Use tools like Iperf to test the transfer speeds that your network is capable of achieving.

One important aspect to keep in mind is that it is probable that the WAN is shared by other traffic (e-mail, data replication, san replication). This has two important implications that we should consider.

  • If there is a lot of bandwidth consumption by some of this miscellaneous traffic, round trip times could be degraded periodically on the network.
  • We should be careful in our calculations that we do not completely consume the entire bandwidth for redo transport. (This could impact other processes)
    • So it is important to figure out (Working with the network admins) what the bandwidth entitlements are for redo transport and base our calculations on those numbers.

Caclulate our BDP

Use the following formula to calculate our Bandwidth delay product (BDP)

(bandwidth/8)*rount trip time in seconds.

The network bandwidth is expressed in bits per second, so we divide by 8 to convert to bytes.
Round Trip Time is usually in milli seconds, so we divide by 1000 to convert to seconds.

So for example, if we have a 10Gbit network bandwidth and a 40ms round trip time

BDP=(10000000000/8)*(40/1000) = 50,000,000 bytes.

Setup Sql*Net Parameters

The current recommendations for Dataguard Redo transport are as follows.

Set the SDU size to 65535

  • We can set SDU on a per connection basis using the SDU parameter in the local naming configuration file (TNSNAMES.ORA) and the listener configuration file (LISTENER.ORA)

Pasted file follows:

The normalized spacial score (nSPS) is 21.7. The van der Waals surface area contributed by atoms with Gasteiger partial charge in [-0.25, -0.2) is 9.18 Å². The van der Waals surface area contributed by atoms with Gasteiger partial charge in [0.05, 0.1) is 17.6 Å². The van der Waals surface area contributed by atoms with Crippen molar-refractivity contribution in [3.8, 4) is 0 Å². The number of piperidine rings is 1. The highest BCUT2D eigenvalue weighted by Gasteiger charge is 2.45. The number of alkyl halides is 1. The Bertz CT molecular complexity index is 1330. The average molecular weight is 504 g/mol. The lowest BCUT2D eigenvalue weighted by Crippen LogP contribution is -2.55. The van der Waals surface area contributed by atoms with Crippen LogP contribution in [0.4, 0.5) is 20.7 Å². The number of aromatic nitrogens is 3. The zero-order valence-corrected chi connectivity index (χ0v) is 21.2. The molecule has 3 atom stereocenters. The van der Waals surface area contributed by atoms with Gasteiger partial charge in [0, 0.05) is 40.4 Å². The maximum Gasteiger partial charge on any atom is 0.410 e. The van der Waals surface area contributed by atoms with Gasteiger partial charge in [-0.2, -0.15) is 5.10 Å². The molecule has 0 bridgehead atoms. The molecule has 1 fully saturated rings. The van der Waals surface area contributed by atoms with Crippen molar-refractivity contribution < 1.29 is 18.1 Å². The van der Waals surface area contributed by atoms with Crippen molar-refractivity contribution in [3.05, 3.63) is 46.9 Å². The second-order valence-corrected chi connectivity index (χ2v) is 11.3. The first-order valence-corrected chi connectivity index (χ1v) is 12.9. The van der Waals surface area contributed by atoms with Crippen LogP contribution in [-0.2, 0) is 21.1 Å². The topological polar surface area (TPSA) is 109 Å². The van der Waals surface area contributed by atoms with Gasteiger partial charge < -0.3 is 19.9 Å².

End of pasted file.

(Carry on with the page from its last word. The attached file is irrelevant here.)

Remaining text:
• We can set the SDU for all Oracle Net connections with the profile parameter DEFAULT_SDU_SIZE in the SQLNET.ORA file.


To preempt delays in buffer flushing in the TCP protocol stack, disable the TCP Nagle algorithm by setting TCP.NODELAY to YES in the SQLNET.ORA file on both the primary and standby systems.


The current recommendation is to set the SEND_BUF_SIZE and RECV_BUF_SIZE parameters (Which are the send and receive socket buffer sizes for SQL*Net) to 3 Times the BDP.

As per the above example we would set them to 50,000,000*3 = 150,000,000

Setup Operating system Kernel Parameters

If you are using the Linux operating system make sure that the values for the following kernel parameters are setup to be higher than the values set for RECV_BUF_SIZE and SEND_BUF_SIZE.


Once we have configured the network, operating system and the sql*net, and we have redo transfer, we can perform further network monitoring to see how the network bandwidth is being utilized, and make appropriate adjustments.

Links to helpful Documents


How to calcluate Tcp throughput for long distance links (blog)

Oracle Net Performance Tuning (Mos)

Setting Send and Receive Buffer Sizes (Mos)

Tuning Sql*Net peformance (Oracle Docs)

Configuring Oracle Dataguard (Oracle Docs)

Best Practices for Sync Data Transport (White Paper)

Script to compare tkprof output files

I often use the oracle 10046 event tracing mechanism to capture sql’s from a session to identify why certain transactions are running slower in different env’s or at different points in time. Oracle does have a mechanism where you can save the trace information in database tables. One can use the INSERT parameter in tkprof to store the trace information into a database table. Once in the table you can write sql’s that compare multiple runs or multiple statements.

I wrote a python program that compares two different tkprof output files. The files are compared, and the following aspects of each of the sqlid’s in the tkprof output file,s are printed side by side. The output is sorted by the Difference in Elapsed Time, in Descending order.